One of the great things about my job is Wednesdays. I don’t have any lectures, just a clear day apart from our weekly maths/physics seminar in the afternoons. I often take a walk into my village on Wednesday mornings, and use the opportunity to think about Important Things over breakfast. This morning I was thinking about a lecture I gave yesterday to our students on the Horizon Problem.
The Horizon Problem is a problem with the Big Bang model of the evolution of the universe. It concerns the observation that the furthest flung regions of the universe are further apart than light could have travelled in the age of the universe; yet these regions have the same temperature and identical other physical properties (from measurements of the cosmic background radiation). This is an amazing coincidence, given that the regions could never have been in contact or communicated with one another.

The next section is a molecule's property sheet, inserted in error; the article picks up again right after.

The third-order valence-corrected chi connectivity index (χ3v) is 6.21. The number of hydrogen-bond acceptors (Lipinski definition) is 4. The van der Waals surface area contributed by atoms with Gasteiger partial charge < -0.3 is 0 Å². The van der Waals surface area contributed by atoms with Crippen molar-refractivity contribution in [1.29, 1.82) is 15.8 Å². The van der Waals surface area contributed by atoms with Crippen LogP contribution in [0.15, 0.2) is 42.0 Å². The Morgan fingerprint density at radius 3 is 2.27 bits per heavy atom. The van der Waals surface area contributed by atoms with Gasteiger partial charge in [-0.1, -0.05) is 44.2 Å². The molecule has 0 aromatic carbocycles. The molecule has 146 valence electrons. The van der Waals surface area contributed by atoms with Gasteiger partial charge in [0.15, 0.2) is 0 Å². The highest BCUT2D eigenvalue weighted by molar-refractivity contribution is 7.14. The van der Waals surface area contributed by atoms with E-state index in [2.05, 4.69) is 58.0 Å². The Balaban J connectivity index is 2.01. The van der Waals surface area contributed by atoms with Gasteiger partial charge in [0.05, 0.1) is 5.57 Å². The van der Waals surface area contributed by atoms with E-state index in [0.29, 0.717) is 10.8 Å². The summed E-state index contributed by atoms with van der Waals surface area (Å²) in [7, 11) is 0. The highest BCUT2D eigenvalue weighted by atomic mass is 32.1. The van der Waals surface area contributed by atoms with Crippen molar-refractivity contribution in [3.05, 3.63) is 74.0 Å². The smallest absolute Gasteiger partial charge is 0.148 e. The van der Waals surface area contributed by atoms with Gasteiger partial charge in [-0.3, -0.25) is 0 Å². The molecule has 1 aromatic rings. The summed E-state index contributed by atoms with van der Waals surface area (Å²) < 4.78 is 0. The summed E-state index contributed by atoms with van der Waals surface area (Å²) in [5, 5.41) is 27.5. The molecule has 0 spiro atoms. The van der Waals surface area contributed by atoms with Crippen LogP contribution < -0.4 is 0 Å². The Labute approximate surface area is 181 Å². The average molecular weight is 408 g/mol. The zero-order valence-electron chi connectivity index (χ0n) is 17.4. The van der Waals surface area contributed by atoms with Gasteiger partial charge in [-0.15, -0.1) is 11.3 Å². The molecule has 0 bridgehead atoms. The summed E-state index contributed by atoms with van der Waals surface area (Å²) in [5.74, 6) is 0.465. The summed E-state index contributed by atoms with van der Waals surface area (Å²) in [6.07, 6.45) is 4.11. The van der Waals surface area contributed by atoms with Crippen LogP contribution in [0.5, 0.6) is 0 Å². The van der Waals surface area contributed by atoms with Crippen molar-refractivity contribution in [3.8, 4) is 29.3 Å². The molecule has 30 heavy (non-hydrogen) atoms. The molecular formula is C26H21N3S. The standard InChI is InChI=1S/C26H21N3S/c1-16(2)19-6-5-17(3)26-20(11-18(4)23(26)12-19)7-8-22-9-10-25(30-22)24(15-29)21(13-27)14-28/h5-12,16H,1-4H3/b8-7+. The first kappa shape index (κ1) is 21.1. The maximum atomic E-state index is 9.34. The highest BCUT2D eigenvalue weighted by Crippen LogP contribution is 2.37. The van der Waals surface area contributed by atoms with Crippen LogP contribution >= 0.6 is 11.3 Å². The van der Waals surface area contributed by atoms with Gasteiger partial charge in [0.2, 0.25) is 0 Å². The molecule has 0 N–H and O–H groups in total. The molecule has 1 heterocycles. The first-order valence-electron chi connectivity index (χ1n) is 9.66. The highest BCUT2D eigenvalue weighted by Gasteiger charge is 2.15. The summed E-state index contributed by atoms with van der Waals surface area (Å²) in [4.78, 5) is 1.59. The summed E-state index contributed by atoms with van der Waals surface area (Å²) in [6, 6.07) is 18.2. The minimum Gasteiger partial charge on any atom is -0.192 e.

The Horizon Problem is a bit like another conumdrum in Big Bang theory: the Flatness Problem. According to the modern theory of gravity (Einstein’s general theory of relativity), the space-time curvature of our universe could be closed, open, or exactly balanced between the two (flat). Recent evidence from the cosmic microwave background suggests that our universe is exactly flat – worse, mathematics predicts that should it deviate even slightly from flatness, it would quickly become a runaway closed or open universe. Since gravity depends on mass, what this really means is that the density of matter in the universe is at the exact critcal value required for flatness. Why such a precise balancing act? Another amazing coincidence.
Is this God at work or is there a rational explanation? Proposed solutions tomorrow